Davis Road Blues

This is 22 Davis Road, Shepherd’s Bush, West London. In 1976 this was a squat occupied by Viv Albertine and Alan Drake, both studying art at the Hammersmith School of Art and Building, Lime Grove, Shepherd’s Bush (later known as Chelsea Art College). Viv met a fellow art student Mick Jones who enrolled mainly because he thought art college was the best place to go to start a band. Mick began visiting the squat at Davis Road, along with Paul Simonon who he met through an audition for a band he tried to put together months earlier and had recently bumped into again- he couldn’t sing or play but looked right and Mick began to teach him bass. Alan Drake’s friend Keith Levene was another regular visitor to Davis Road. Paul moved in downstairs and rehearsals took place there, for an as yet unnamed band. Viv’s friend Simon (Sid) moved in. Mick had met Bernie Rhodes who wanted to manage Mick’s nascent group and began looking for a new rehearsal space, out of the squat. This would take them to Camden. Before that Jones, Simonon and Rhodes saw a pub rock band perform, The 101ers, and approached the lead singer/guitarist about leaving the old guard and jumping in with them, now called The Clash (a word that leapt out at Simonon while leafing through the local rag, the London Evening Standard). On June 1st 1976 Joe Strummer turned up at 22 Davis Road to tell them he was in. Future members of The Clash, Sex Pistols, PiL and The Slits all came from the squat at 22 Davis Road.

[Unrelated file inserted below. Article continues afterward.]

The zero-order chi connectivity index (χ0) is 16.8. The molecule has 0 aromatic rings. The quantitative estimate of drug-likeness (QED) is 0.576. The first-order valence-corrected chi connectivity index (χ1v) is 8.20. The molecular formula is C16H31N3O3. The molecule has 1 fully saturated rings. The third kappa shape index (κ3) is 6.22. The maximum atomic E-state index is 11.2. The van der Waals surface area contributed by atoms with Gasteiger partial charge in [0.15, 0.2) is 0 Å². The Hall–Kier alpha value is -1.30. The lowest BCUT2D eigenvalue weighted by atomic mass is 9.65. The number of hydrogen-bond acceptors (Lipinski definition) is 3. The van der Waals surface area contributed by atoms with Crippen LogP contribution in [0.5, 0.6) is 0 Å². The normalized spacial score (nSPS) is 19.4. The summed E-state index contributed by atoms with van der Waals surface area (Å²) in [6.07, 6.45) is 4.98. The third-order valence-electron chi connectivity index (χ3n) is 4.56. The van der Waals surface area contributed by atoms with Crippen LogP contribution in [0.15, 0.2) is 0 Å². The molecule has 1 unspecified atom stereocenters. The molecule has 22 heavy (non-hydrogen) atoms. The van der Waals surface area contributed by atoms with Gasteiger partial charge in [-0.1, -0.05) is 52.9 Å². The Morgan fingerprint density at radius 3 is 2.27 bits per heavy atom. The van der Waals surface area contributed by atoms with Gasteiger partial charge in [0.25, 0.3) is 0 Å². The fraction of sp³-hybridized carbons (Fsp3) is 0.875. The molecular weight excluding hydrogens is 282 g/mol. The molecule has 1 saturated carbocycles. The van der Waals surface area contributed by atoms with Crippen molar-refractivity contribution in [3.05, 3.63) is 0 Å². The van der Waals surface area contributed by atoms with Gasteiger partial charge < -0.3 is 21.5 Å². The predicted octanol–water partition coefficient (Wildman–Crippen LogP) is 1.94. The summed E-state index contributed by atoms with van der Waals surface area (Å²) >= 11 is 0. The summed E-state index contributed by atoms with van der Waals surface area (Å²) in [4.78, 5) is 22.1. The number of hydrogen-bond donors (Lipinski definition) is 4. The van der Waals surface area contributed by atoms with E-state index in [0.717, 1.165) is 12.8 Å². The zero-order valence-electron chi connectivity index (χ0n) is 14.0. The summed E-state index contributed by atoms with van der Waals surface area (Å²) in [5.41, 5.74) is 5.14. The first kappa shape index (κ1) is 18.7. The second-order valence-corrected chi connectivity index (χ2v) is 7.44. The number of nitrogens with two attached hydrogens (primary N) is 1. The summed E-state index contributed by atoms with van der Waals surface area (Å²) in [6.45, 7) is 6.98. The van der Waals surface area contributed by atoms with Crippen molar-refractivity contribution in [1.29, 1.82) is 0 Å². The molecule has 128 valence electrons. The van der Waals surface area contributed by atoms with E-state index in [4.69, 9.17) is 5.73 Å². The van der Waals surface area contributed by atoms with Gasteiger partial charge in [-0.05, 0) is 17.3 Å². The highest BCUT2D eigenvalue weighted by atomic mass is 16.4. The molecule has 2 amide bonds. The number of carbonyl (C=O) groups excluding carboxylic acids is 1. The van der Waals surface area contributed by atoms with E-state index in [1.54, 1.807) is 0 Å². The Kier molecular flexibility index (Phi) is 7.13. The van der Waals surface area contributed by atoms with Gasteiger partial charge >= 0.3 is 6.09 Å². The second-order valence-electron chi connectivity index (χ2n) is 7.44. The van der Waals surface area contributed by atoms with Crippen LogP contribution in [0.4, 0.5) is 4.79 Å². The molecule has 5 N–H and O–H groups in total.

Prince Blanco was born Mark Atrill on the Isle of Wight in 1965. By the mid 90s was playing in ska and reggae bands. He became involved with various reggae producers and musicians including Dubmatix, who in 2009 made an album of dub versions of Clash songs called Shatter The Hotel, a tribute to Strummer and a benefit for the Strummerville charity (the album also involved Don Letts and Dan Donovan). There’s something about Clash songs that lend themselves to covers, dubs, versions, re-edits, remixes and refits. There are some groups whose songs should be left alone but I’m always open to reworkings of Clash tunes. Prince Blanco’s track here isn’t a Clash cover as such, it’s a dub track with Mick Jones’ guitar from B.A.D.’s The Bottom Line dropped in and a vocal from an interview with Joe Strummer.

Davis Road Blues